Real estate giant Zillow said in a report last week that it believes housing demand will remain strong for years to come as buyers try to make up for lost time caused by the impact of the Great Recession last decade.
In its most recent analysis, Zillow said that low rates of household formation since the Great Recession mean there are currently around 5.7 million “missing households”. Those missing households account for people who historically would have moved into their own home, but have been unable or unwilling to do so for economic reasons. These people, Zillow said, should ensure that housing demand stays high for many years to come.
The Missing Households
Zillows analysts found that Americans of every age group and ethnicity are forming households at lower rates than before the Great Recession, meaning they are either living with parents into adulthood or doubling up with roommates instead of buying or renting a home on their own or with a partner. Lower rates across the board may indicate the market is struggling to provide enough affordable homes overall, not necessarily that a shift in preferences among a particular group is causing the decline.
If rates had remained at pre-Great Recession levels, there would be 5.7 million more U.S. households today. Whether or not household formation rates begin to recover in the coming years, the missing households from the past 15 years and the large Millennial generation aging into peak homebuying age should keep housing demand high for the foreseeable future.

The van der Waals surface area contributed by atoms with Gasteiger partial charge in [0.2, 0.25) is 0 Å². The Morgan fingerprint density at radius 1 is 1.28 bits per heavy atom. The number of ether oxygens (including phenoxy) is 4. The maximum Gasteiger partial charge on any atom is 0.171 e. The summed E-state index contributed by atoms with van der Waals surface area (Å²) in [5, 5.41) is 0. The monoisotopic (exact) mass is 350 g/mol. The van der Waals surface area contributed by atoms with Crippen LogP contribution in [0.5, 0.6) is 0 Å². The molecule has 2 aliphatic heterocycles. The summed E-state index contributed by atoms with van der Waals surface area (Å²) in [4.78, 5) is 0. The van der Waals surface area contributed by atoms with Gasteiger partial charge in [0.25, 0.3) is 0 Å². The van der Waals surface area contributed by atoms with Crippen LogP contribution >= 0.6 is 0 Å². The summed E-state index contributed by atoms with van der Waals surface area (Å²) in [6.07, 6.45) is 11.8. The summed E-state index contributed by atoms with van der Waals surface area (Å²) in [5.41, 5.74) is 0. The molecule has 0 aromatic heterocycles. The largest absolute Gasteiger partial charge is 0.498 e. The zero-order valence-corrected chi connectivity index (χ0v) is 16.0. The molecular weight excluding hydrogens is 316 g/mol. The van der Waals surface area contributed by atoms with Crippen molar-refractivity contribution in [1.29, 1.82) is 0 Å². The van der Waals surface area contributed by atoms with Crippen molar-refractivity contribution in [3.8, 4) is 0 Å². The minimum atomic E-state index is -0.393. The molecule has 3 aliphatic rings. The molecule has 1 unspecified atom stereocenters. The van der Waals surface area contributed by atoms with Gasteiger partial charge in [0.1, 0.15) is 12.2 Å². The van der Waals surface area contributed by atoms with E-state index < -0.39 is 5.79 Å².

That’s not to say interest in forming households has waned over that period. It’s likely that the people represented by these missing households would like to move out on their own at about the same rate as previous generations, but a number of long-term financial and housing factors have come together to make homeownership and household formation more difficult. Household formation rates had begun to turn a corner in 2018 and 2019 during the longest economic expansion in history, suggesting many will form households if they can overcome affordability and credit challenges.
“The housing crash set back millions of Americans on the path to having their own place to call home, whether they owned or rented it,” said Zillow senior economist Jeff Tucker. “Between a wave of foreclosures, rising rents, and underbuilding of new homes, the housing market became much harder to crack into from 2006 to 2017. The last two years showed that when the economy is firing on all cylinders and most Americans have access to decent jobs, more of them will be able to find a home of their own. The sooner we can put the pandemic and 2020 recession behind us, the sooner access to housing can resume its expansion.”